Reliability & Durability: I just received this guitar several days ago and have yet to play it out live. I did notice that the strap buttons, while solidly attached to the guitar, were a bit loose when it came to holding the actual strap. A stop at the local hardware store for some rubber washers fixed that easily, but if you plan on doing any guitar spins (I can't imagine why you would), straplocks are needed. When I start gigging with this, it will most likely be without a backup, because I don't have the cash to get a new seven string anymore. I'm okay with that though. I have a ton of confidence in this guitar and if at such a time that the guitar does fail on me, I will change my review accordingly.

The finish seems pretty durable. Even in the crack, the finish isn't chipping away easily. However, I really hope it doesn't stay pristine forever. I think a guitar that shows off it's wear looks a million times cooler than a guitar that's been kept in perfect condition. I rate this a tentative 7, due to being unsure about the reliability so far. // 7

Overall Impression: I'd rate this an overall 7 out of 10 for two reasons:

1. The guitar is a dream to play. The neck doesn't feel insanely wide, like extended range guitars can, and the action is absolutely perfect.

2. Sound is where it loses some points for me. Despite the fact that I said I knew I was going to have to change pickups at some point, the fact that the change is now more immediate than I had thought kind of bothers me. The bridge pickup would be fine, but I use the neck pickup a lot for leads and cleans and hearing it be so flat sounding is a huge letdown. I expect a set of SD Blackouts in here soon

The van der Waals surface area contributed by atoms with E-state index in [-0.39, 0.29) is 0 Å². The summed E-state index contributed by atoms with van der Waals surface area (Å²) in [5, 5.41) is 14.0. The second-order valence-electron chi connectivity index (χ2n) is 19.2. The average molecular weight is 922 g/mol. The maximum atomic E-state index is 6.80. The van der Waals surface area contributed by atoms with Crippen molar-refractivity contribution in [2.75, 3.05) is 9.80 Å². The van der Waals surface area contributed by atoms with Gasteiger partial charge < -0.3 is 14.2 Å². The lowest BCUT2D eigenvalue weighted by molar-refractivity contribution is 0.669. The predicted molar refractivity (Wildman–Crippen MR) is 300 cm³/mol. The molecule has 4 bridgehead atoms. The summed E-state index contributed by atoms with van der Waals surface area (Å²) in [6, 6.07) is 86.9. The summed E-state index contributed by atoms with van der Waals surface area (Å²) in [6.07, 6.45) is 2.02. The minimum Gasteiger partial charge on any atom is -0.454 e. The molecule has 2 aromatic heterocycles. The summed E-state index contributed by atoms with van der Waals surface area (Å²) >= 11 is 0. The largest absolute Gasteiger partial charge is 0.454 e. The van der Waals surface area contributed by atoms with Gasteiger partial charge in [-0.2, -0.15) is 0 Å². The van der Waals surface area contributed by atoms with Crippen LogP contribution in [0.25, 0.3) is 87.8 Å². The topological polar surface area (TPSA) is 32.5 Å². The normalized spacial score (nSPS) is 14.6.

Once again, if you're looking for a seven-string and your main experiences are with shredder guitars, keep looking. The neck will feel huge and the action will probably a bit too high for you. If you are a Gibson or Epiphone player and you want to start playing seven-string guitars, you will probably love this. // 7

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overall: 9.8
Matt Heafy Les Paul Custom-7 Reviewed by: sunawaker, on november 06, 2015
1 of 2 people found this review helpful

Price paid: € 500

Purchased from: Smusic

Features:

  • Body: mahogany
  • Top: plain maple veneer
  • Neck: mahogany
  • Neck Profile: 1960's SlimTaper; D profile
  • Neck Joint: glued in at deep-set neck joint with "Axcess" heel
  • Truss Rod: adjustable
  • Truss Rod Cover: 2-ply (black/white); "MKH Les Paul Custom" in white
  • Fingerboard: ebony
  • Fingerboard inlay: pearloid block inlays
  • Radius: 12"
  • Frets: 22 medium jumbo
  • Scale Length: 24.75"
  • Nut width: 1 7/8"
  • Binding: Body Top - 7 ply (white/black), Headstock - 5 ply (white/black), Fingerboard - 1 ply (white)
  • Pickups: EMG-707 (neck), EMG-81-7 (bridge) (pickups are powered by a 9 volt battery accessible on the back of guitar)
  • Controls: Black Speed Knobsneck volume, neck tone w/KillPot, bridge volume, bridge tone
  • Bridge: Tune-o-matic-7/Stopbar
  • Output Jack: heavy duty Epiphone 1/4" non-rotating
  • Machine Heads: deluxe die-cast with black metal tulip buttons 14:1
  • Color: ebony (gloss)
  • Typical Weight (+/- 5%): 9.7 lbs
  • Strings: D'Addario 10, 13, 17, 26, 36, 46, 56